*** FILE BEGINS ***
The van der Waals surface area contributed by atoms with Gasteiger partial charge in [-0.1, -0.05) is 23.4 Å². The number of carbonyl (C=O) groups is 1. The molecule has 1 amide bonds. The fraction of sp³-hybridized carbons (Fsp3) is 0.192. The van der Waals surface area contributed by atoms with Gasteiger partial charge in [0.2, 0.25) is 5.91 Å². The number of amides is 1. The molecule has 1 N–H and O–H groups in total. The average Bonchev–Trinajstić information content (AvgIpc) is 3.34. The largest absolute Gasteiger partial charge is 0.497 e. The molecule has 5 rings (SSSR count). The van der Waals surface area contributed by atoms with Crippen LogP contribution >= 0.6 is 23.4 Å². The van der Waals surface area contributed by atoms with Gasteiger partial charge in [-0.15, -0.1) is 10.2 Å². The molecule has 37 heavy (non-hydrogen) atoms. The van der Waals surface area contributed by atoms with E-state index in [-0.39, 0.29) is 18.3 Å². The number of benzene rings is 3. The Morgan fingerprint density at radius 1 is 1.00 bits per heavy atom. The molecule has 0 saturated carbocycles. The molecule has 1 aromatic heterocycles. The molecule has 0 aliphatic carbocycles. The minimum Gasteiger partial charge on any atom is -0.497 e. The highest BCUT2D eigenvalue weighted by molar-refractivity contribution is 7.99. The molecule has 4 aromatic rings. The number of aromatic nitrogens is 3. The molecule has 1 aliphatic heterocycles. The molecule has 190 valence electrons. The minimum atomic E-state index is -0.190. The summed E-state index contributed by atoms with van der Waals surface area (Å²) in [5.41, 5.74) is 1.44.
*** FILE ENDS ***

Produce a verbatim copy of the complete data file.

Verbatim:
The van der Waals surface area contributed by atoms with Gasteiger partial charge in [-0.1, -0.05) is 23.4 Å². The number of carbonyl (C=O) groups is 1. The molecule has 1 amide bonds. The fraction of sp³-hybridized carbons (Fsp3) is 0.192. The van der Waals surface area contributed by atoms with Gasteiger partial charge in [0.2, 0.25) is 5.91 Å². The number of amides is 1. The molecule has 1 N–H and O–H groups in total. The average Bonchev–Trinajstić information content (AvgIpc) is 3.34. The largest absolute Gasteiger partial charge is 0.497 e. The molecule has 5 rings (SSSR count). The van der Waals surface area contributed by atoms with Crippen LogP contribution >= 0.6 is 23.4 Å². The van der Waals surface area contributed by atoms with Gasteiger partial charge in [-0.15, -0.1) is 10.2 Å². The molecule has 37 heavy (non-hydrogen) atoms. The van der Waals surface area contributed by atoms with E-state index in [-0.39, 0.29) is 18.3 Å². The number of benzene rings is 3. The Morgan fingerprint density at radius 1 is 1.00 bits per heavy atom. The molecule has 0 saturated carbocycles. The molecule has 1 aromatic heterocycles. The molecule has 0 aliphatic carbocycles. The minimum Gasteiger partial charge on any atom is -0.497 e. The highest BCUT2D eigenvalue weighted by molar-refractivity contribution is 7.99. The molecule has 4 aromatic rings. The number of aromatic nitrogens is 3. The molecule has 1 aliphatic heterocycles. The molecule has 190 valence electrons. The minimum atomic E-state index is -0.190. The summed E-state index contributed by atoms with van der Waals surface area (Å²) in [5.41, 5.74) is 1.44.